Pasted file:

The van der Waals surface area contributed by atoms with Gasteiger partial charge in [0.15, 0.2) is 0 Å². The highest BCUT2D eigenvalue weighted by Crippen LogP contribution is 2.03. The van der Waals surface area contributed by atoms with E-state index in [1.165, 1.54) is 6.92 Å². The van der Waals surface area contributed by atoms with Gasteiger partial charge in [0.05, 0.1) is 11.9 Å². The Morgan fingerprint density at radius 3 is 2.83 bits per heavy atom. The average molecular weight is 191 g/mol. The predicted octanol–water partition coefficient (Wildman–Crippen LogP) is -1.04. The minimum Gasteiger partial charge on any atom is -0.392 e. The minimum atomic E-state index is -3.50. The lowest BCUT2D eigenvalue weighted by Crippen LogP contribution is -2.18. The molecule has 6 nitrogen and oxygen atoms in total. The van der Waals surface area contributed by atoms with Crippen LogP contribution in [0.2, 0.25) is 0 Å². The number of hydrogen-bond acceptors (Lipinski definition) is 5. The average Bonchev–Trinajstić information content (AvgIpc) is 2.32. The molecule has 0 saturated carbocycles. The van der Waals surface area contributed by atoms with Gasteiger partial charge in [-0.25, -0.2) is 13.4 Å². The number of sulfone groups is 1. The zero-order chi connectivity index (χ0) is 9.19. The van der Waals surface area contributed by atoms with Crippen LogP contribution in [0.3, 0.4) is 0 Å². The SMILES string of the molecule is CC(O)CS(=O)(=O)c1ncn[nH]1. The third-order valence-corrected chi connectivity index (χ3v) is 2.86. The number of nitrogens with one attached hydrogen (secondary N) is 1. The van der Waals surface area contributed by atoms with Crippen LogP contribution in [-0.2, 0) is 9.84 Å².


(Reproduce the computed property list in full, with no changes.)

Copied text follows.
The van der Waals surface area contributed by atoms with Gasteiger partial charge in [0.15, 0.2) is 0 Å². The highest BCUT2D eigenvalue weighted by Crippen LogP contribution is 2.03. The van der Waals surface area contributed by atoms with E-state index in [1.165, 1.54) is 6.92 Å². The van der Waals surface area contributed by atoms with Gasteiger partial charge in [0.05, 0.1) is 11.9 Å². The Morgan fingerprint density at radius 3 is 2.83 bits per heavy atom. The average molecular weight is 191 g/mol. The predicted octanol–water partition coefficient (Wildman–Crippen LogP) is -1.04. The minimum Gasteiger partial charge on any atom is -0.392 e. The minimum atomic E-state index is -3.50. The lowest BCUT2D eigenvalue weighted by Crippen LogP contribution is -2.18. The molecule has 6 nitrogen and oxygen atoms in total. The van der Waals surface area contributed by atoms with Crippen LogP contribution in [0.2, 0.25) is 0 Å². The number of hydrogen-bond acceptors (Lipinski definition) is 5. The average Bonchev–Trinajstić information content (AvgIpc) is 2.32. The molecule has 0 saturated carbocycles. The van der Waals surface area contributed by atoms with Gasteiger partial charge in [-0.25, -0.2) is 13.4 Å². The number of sulfone groups is 1. The zero-order chi connectivity index (χ0) is 9.19. The van der Waals surface area contributed by atoms with Crippen LogP contribution in [0.3, 0.4) is 0 Å². The SMILES string of the molecule is CC(O)CS(=O)(=O)c1ncn[nH]1. The third-order valence-corrected chi connectivity index (χ3v) is 2.86. The number of nitrogens with one attached hydrogen (secondary N) is 1. The van der Waals surface area contributed by atoms with Crippen LogP contribution in [-0.2, 0) is 9.84 Å².